This debate is the logical outcome of the blow up after the CNBC debate. CNBC is a generally right leaning network on economic issues. But simply pressing the candidates to answer questions or noting when they’re making demonstrably untrue claims made them liberal. So now we have a debate structured around letting candidates say absolutely anything – because scrutinizing candidates is liberal. This leads to having half the debate framed around how strong financial regulation leads the biggest banks to get bigger and bigger and how we need to put in place new policies to prevent banks from getting this big. And the best place to start is to repeal Dodd-Frank. As David said at one point tonight, it’s impossible to find any way into this conversation because it’s all theology and self-referencing assertions.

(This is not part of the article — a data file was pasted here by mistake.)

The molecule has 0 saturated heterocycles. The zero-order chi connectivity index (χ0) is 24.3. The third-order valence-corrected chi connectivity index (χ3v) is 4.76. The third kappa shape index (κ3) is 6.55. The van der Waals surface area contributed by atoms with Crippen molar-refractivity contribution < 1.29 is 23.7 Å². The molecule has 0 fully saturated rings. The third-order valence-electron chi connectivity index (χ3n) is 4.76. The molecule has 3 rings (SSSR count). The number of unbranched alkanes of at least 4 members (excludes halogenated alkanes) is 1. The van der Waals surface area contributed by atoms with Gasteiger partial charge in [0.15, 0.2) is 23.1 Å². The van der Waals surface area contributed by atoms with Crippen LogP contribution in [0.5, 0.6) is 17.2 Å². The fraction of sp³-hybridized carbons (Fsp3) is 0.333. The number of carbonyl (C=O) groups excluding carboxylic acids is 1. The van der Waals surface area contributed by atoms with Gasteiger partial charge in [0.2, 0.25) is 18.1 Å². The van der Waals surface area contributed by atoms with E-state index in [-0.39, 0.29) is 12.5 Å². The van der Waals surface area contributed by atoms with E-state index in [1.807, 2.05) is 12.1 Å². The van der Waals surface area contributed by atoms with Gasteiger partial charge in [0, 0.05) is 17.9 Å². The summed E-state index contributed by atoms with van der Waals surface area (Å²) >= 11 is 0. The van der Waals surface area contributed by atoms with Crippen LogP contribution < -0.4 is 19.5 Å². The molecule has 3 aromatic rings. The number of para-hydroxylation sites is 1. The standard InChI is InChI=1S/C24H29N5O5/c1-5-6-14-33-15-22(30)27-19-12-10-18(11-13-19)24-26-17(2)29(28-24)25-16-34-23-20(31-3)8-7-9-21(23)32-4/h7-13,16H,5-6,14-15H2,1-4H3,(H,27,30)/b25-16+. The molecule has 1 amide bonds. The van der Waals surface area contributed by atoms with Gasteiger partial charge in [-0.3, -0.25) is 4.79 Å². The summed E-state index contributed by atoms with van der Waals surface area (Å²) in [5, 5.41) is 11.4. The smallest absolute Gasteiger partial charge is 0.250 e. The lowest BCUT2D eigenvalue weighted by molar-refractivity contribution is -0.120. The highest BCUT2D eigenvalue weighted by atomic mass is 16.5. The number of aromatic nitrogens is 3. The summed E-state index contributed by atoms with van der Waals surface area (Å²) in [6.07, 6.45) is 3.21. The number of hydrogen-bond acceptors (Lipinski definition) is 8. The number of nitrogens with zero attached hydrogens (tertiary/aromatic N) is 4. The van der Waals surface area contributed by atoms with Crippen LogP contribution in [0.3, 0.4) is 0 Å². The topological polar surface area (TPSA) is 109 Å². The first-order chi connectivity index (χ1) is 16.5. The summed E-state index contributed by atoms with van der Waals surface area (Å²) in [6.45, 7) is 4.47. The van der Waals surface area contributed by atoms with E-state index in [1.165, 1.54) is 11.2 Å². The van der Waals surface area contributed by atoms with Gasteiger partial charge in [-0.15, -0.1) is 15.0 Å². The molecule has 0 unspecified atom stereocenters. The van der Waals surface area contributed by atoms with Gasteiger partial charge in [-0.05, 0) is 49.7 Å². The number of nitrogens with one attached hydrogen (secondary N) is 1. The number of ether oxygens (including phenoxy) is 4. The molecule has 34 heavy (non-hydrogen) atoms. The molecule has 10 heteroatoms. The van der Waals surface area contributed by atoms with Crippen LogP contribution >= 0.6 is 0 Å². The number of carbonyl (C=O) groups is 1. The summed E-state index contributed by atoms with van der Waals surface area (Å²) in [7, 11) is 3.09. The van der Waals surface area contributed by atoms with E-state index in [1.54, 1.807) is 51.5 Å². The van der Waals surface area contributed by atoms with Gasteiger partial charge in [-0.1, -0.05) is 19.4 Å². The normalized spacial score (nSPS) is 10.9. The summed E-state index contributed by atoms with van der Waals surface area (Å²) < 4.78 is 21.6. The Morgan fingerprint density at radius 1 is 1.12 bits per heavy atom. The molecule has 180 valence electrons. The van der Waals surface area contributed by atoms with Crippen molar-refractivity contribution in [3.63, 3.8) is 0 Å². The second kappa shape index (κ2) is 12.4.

The stand outs in this debate turned out to be John Kasich and Rand Paul, just in terms of bringing the other candidates back to dealing with actual facts or things like counting.
In terms of who helped themselves or hurt themselves, I’m not terribly sure. Whatever you can say about the CNBC debate, it was tight, with sharp exchanges and memorable moments. There was very little of that tonight. Trump lacks energy and punch when he’s not the center of attention. Jeb Bush was better than he was in the last debate but not nearly enough to shift the balance in what seems like a dying campaign. Carson seemed fine by Carson standards but mainly because it’s not permitted to ask him any real questions or press him for an answer.
In the post game Ben Carson just told moderator Neil Cavuto he and the rest of the candidates were very happy with the moderators – which pretty much tells the whole story. “Well, can I say the candidates were very happy with you guys.” All in all, though he stuck to his same talking points, I think the net effect is to help Rubio since the decline of candidates like Jeb Bush mean he is the one establishment Republicans seem likely – seem basically forced – to continue to rally around.